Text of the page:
The engineering and construction industry has made a significant recovery from the 2020 recession, but it has also experienced multiple headwinds that are expected to persist. According to a report by Deloitte, 2022 should be another rewarding — but challenging — year, and the industry looks to be poised to capture growth opportunities.
The 2020 recession was among the shortest ever, but its impact continues to be observed across both the larger U.S. economy and the engineering and construction (E&C) industry.
In 2022, as we move into the second year of recovery, the industry has a big role in supporting the nation’s growth plan. The Infrastructure Investment and Jobs Act (IIJA), with investments across healthcare, public safety, and other public infrastructure, is expected to bode well for E&C firms and is likely to accelerate recovery across the non-residential segment. The residential segment is expected to stay strong and exhibit similar activity as it did in 2021.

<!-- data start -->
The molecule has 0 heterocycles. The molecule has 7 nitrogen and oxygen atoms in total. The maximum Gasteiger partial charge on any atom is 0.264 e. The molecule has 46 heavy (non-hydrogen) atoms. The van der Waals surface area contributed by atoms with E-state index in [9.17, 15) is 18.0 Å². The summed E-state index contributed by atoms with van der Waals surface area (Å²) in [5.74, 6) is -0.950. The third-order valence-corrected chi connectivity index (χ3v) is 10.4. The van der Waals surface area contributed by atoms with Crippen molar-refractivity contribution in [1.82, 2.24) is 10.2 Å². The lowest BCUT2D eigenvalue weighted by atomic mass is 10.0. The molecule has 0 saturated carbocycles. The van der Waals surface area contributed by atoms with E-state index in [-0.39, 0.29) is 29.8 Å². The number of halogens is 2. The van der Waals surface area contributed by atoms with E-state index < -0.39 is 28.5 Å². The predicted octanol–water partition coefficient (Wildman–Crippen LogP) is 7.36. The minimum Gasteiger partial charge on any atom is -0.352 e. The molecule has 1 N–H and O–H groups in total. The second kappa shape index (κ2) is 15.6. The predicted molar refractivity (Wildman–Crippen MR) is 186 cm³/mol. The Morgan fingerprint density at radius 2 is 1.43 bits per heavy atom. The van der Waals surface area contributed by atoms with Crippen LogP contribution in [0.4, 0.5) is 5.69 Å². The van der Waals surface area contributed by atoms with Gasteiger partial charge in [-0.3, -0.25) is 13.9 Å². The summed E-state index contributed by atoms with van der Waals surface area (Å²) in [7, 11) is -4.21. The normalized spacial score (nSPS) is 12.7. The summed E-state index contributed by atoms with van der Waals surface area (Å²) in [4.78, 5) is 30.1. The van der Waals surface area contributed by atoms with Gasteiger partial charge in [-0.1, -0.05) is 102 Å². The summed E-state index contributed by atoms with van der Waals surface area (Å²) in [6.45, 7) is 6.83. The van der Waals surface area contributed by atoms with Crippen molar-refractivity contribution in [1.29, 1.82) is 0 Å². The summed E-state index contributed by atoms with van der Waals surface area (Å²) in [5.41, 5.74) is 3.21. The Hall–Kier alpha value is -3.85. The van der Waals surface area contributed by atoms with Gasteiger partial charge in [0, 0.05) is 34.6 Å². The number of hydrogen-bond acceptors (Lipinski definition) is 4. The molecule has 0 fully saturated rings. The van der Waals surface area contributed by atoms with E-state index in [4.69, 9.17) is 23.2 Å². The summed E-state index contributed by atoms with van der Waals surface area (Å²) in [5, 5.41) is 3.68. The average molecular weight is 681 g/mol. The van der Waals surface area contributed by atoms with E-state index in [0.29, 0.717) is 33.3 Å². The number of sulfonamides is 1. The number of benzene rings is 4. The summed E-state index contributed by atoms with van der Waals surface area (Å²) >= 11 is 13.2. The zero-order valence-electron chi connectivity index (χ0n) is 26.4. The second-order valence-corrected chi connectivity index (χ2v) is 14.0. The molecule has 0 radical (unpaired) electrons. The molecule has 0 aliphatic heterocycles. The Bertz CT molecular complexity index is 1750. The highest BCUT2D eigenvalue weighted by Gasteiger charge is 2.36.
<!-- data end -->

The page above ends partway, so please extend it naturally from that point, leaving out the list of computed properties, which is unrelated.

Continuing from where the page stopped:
“The 2020 recession was among the shortest ever, but its impact continues to be observed across both the larger U.S. economy and the engineering and construction industry.”
The industry has increased its investments in digital, including through mergers and acquisitions (M&A), as it prepares to shift toward connected construction capabilities. These technologies can help E&C firms support initiatives such as smart cities, urban air mobility, and climate-change programs, while helping to enhance internal operational efficiencies, reduce costs, and improve margins. Thus, 2022 is likely to be an exciting year for the engineering and construction industry, and Deloitte’s annual outlook explores five key themes to watch closely.
1. Several factors position the industry for strong growth amid the headwinds. The industry responded very well during the pandemic and has come out strong in the recovery period. Total construction spending recovered and peaked at $1.57 trillion in July 2021, 12% higher than 2019 average levels. In a recent survey, 91% of E&C respondents characterize the business outlook for their industry as somewhat or very positive, 23% higher than last year. Driving this business confidence is the expected strong performance of the residential segment and growth from the non-residential segment due to the $1 trillion IIJA.